Orange County:
Exquisite beaches, diverse cities and thriving arts scenes mark this Southern California county

by Christine Delsol

Days when Disneyland, 42 miles of idyllic beaches and swaths of orange groves were all that lifted “The O.C.” out of Los Angeles’ shadow are long gone. Orange County today is a diverse collection of cities counting famous surf breaks, historic missions, art colonies and scenic marinas among its attractions.

While beach towns—from surf-centric Huntington Beach to tony Newport to artsy Laguna to serene San Clemente—still embody the casual, creative California of popular imagination, inland cities have grown into shopping, entertainment and sports meccas. Irvine—encompassing a University of California campus, the evolving Orange County Great Park and several “villages”—was the vanguard of a trend toward master-planned communities in recent decades.

Defying the suburban stereotype, Orange County cities possess distinct personalities. Even Anaheim, with its modern convention center, revival of the historic Center Street Promenade commerce district, and bustling Packing House food market, has distinguished itself from the Magic Kingdom. About 30 percent of OC residents hail from another country, and English is a second language for 45 percent; Little Saigon is the largest Vietnamese community outside of Vietnam. A true melting pot, the county hosts a dizzying array of ethnic food, festivals, markets and cultural events.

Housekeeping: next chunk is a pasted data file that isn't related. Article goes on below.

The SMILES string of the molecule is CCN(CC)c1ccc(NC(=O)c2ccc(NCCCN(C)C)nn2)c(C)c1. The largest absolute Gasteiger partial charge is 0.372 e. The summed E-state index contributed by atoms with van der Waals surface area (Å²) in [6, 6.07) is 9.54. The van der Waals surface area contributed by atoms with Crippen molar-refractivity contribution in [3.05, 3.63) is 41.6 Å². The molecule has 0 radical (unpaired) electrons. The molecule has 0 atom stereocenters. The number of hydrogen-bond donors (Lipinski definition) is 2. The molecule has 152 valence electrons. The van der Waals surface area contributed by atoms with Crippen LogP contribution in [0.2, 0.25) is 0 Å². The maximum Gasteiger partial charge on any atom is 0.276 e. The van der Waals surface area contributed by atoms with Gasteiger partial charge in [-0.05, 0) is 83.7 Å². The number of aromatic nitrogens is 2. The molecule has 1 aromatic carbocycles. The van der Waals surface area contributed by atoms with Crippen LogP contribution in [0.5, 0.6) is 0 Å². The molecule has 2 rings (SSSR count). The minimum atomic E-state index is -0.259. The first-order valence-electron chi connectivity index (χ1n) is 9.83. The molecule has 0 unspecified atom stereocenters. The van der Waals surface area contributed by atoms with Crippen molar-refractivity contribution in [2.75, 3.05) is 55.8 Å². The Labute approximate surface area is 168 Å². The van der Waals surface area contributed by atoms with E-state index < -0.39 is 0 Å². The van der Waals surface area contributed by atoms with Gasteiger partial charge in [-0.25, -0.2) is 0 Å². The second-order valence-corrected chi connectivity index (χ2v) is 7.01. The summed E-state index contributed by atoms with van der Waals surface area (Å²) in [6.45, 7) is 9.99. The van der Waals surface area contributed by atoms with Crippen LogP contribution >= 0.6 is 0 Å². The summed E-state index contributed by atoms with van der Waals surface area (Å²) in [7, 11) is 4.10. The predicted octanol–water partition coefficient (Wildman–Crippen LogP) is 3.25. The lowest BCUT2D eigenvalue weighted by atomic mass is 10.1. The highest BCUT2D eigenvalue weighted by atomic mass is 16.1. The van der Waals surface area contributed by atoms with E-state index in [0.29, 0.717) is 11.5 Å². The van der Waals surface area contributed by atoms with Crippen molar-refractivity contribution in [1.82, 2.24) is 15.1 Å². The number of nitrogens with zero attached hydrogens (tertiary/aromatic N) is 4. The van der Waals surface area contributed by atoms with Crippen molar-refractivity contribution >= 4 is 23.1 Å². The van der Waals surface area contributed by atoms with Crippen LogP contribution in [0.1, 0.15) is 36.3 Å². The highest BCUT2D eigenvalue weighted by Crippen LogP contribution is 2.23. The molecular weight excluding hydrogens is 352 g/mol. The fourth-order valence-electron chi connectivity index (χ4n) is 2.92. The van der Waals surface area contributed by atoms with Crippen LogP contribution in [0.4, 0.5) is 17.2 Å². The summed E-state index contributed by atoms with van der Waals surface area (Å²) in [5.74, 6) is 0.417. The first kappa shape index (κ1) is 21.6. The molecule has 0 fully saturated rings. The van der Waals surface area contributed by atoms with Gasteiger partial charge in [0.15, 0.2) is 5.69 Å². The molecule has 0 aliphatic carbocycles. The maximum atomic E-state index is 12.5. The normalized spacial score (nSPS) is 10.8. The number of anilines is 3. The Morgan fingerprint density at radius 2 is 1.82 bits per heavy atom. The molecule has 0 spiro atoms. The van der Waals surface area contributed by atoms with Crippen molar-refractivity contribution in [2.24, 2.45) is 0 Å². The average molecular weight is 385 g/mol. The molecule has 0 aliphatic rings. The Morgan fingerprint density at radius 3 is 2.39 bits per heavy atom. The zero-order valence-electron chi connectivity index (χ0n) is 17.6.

Performance venues such as the Orange County Performing Arts Center and the South Coast Repertory are sprinkled throughout the county. Destination shopping malls, including Irvine Spectrum, Costa Mesa’s South Coast Plaza and Fashion Island in Newport Beach, vie with dozens of local shopping districts.

Sports fans cheer the Los Angeles Angels at the Angel Stadium in Anaheim and the Anaheim Ducks hockey team at Honda Center, which doubles as a big-name concert venue. More than 40 championship courses and a temperate climate await golfers, while hotel and day spas stand ready to soothe aches and tone muscles.